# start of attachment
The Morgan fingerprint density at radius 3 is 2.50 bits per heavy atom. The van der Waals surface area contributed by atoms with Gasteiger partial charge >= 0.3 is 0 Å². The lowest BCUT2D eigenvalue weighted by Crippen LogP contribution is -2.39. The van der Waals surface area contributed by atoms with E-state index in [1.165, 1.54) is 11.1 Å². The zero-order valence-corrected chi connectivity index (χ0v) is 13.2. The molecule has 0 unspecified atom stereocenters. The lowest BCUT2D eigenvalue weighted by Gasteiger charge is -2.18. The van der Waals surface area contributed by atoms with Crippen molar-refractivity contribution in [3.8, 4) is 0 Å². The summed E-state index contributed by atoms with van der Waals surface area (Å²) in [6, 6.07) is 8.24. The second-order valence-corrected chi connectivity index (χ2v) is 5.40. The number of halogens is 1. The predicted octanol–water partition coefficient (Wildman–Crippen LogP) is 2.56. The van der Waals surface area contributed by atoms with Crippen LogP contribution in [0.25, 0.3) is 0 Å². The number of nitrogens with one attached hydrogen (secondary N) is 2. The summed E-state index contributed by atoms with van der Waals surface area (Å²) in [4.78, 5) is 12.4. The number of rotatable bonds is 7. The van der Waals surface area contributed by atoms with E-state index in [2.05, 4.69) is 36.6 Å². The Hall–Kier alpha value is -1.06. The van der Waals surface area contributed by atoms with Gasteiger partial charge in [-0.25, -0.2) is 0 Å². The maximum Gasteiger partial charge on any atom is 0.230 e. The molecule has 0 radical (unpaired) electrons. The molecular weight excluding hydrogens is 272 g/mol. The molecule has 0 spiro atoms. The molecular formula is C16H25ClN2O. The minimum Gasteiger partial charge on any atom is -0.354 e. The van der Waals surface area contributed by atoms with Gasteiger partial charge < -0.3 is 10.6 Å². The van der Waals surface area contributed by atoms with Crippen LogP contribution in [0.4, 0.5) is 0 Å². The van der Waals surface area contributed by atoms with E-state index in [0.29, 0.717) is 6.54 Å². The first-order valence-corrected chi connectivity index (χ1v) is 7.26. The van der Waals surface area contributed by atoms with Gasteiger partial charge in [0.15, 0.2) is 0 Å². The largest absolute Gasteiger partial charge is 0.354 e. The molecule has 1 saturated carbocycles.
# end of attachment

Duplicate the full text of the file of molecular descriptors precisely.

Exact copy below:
The Morgan fingerprint density at radius 3 is 2.50 bits per heavy atom. The van der Waals surface area contributed by atoms with Gasteiger partial charge >= 0.3 is 0 Å². The lowest BCUT2D eigenvalue weighted by Crippen LogP contribution is -2.39. The van der Waals surface area contributed by atoms with E-state index in [1.165, 1.54) is 11.1 Å². The zero-order valence-corrected chi connectivity index (χ0v) is 13.2. The molecule has 0 unspecified atom stereocenters. The lowest BCUT2D eigenvalue weighted by Gasteiger charge is -2.18. The van der Waals surface area contributed by atoms with Crippen molar-refractivity contribution in [3.8, 4) is 0 Å². The summed E-state index contributed by atoms with van der Waals surface area (Å²) in [6, 6.07) is 8.24. The second-order valence-corrected chi connectivity index (χ2v) is 5.40. The number of halogens is 1. The predicted octanol–water partition coefficient (Wildman–Crippen LogP) is 2.56. The van der Waals surface area contributed by atoms with Crippen LogP contribution in [0.25, 0.3) is 0 Å². The number of nitrogens with one attached hydrogen (secondary N) is 2. The summed E-state index contributed by atoms with van der Waals surface area (Å²) in [4.78, 5) is 12.4. The number of rotatable bonds is 7. The van der Waals surface area contributed by atoms with E-state index in [2.05, 4.69) is 36.6 Å². The Hall–Kier alpha value is -1.06. The van der Waals surface area contributed by atoms with Gasteiger partial charge in [-0.25, -0.2) is 0 Å². The maximum Gasteiger partial charge on any atom is 0.230 e. The molecule has 0 radical (unpaired) electrons. The molecular weight excluding hydrogens is 272 g/mol. The molecule has 0 spiro atoms. The molecular formula is C16H25ClN2O. The minimum Gasteiger partial charge on any atom is -0.354 e. The van der Waals surface area contributed by atoms with Gasteiger partial charge < -0.3 is 10.6 Å². The van der Waals surface area contributed by atoms with Crippen LogP contribution in [0.4, 0.5) is 0 Å². The van der Waals surface area contributed by atoms with E-state index in [0.29, 0.717) is 6.54 Å². The first-order valence-corrected chi connectivity index (χ1v) is 7.26. The van der Waals surface area contributed by atoms with Gasteiger partial charge in [0.15, 0.2) is 0 Å². The largest absolute Gasteiger partial charge is 0.354 e. The molecule has 1 saturated carbocycles.